The Democratic at-large candidates for the D.C. Council participated in a candidates’ forum, co-hosted by the District chapter of AARP and The Washington Informer on May 4.
D.C. Council member Anita Bonds, seeking re-election to a third full-term, along with opponents Lisa Gore, Dexter Williams and Nate Fleming, discussed issues affecting senior citizens in the District.
The four will face off in the June 21 primary with the winner advancing as the Democratic nominee in the Nov. 8 general election where they will vie for one of the two at-large seats up for grabs.
AARP District of Columbia State Director Louis Davis, Jr. and Washington Informer Publisher Denise Rolark Barnes served as the co-moderators of the forum.
On the issue of food insecurity, the candidates each agreed that every senior should have access to healthy, nutritious food. Gore said the District government has a number of agencies that provide food to seniors but they don’t work in concert like they should. Bonds said the city has a robust meal for seniors program which many know little about.
“It needs to be advertised more,” the council member said. “We should get the advisory neighborhood commissioners involved in talking about the program.”
Fleming said he would create an outreach team to go into the city to find out what seniors need as well as work to reduce age and income requirements which limit participation in food programs. Williams said seniors need a strong transportation network to get to food banks, farmers markets and other places that offer free or discounted food.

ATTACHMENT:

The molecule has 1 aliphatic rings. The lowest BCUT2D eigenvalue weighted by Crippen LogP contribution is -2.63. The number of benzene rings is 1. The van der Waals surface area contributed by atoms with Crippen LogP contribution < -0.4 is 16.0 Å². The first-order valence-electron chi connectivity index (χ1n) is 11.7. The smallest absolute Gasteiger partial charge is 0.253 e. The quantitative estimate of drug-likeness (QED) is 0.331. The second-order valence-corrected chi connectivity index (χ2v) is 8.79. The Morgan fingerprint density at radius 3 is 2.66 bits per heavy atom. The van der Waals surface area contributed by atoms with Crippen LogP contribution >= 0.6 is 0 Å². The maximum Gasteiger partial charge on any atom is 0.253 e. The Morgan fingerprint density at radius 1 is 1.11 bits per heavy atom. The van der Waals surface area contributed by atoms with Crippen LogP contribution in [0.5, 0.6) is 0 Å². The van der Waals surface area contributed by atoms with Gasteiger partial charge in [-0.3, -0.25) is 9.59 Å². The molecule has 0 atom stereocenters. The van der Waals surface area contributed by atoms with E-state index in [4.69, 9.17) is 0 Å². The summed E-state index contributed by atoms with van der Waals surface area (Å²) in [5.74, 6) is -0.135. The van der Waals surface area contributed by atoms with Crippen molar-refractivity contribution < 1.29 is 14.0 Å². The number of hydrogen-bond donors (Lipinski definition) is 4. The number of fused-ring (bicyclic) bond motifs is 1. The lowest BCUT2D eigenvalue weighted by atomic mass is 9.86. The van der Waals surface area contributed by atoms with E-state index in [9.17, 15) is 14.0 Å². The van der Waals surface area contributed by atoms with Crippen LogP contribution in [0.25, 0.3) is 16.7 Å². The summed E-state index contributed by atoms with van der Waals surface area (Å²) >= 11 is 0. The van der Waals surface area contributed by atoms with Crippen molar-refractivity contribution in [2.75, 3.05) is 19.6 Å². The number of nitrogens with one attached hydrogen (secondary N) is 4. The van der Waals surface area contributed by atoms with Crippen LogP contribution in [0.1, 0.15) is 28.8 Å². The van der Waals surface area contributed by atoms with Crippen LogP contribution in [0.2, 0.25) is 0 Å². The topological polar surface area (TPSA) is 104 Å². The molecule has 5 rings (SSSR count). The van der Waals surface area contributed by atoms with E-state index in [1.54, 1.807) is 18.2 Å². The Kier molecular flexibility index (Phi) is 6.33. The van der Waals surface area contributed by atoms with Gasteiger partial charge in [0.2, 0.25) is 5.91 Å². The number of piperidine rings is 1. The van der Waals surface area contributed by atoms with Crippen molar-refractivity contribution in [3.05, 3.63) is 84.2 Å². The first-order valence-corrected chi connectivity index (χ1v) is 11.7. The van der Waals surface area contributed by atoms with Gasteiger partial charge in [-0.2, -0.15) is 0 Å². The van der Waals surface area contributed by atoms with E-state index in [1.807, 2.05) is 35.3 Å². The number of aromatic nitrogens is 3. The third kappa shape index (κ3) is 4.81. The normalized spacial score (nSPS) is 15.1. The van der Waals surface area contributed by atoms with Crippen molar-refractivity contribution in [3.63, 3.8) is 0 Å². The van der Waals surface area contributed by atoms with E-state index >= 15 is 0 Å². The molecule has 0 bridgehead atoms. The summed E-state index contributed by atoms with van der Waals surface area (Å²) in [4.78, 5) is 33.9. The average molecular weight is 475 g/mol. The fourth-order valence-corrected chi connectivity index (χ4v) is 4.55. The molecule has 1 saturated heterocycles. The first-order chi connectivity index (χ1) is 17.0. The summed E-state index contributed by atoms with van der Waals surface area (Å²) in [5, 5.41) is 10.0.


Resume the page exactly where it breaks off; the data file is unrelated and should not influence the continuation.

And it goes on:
The candidates also discussed senior healthcare. Fleming said seniors who live east of the Anacostia River don’t have easy access to a high-quality health care system and that needs to be fixed. Williams said healthcare workers need to undergo cultural competency training to better address the concerns of seniors. Gore said health clinics should be in neighborhoods that need them the most and seniors need a solid transportation network to get to appointments. Bonds agreed with Gore in that seniors need better access to healthcare clinics and added the District should provide funds to offset the high cost of prescription drugs.
The candidates shared similar views on seniors’ access to housing. They all decried the displacement of seniors while many neighborhoods in the city continue to undergo gentrification. Common ideas among the candidates included property tax relief for seniors, incentives for developers to build senior housing and housing vouchers.
While the candidates agreed that access to broadband exists as an issue for seniors, they had different ways to solve the problem. Williams said he would work to create a comprehensive plan to address the issue. Gore said a dedicated committee on the council dealing mainly with senior issues should be able to hash out a solution to the broadband problem. Bonds said the D.C. Department of Aging has a program that distributes smartphone devices and training to any senior who wants it. Fleming said seniors should be able to get digital devices at reduced rates in the market and advocated classes for seniors to become digitally literate.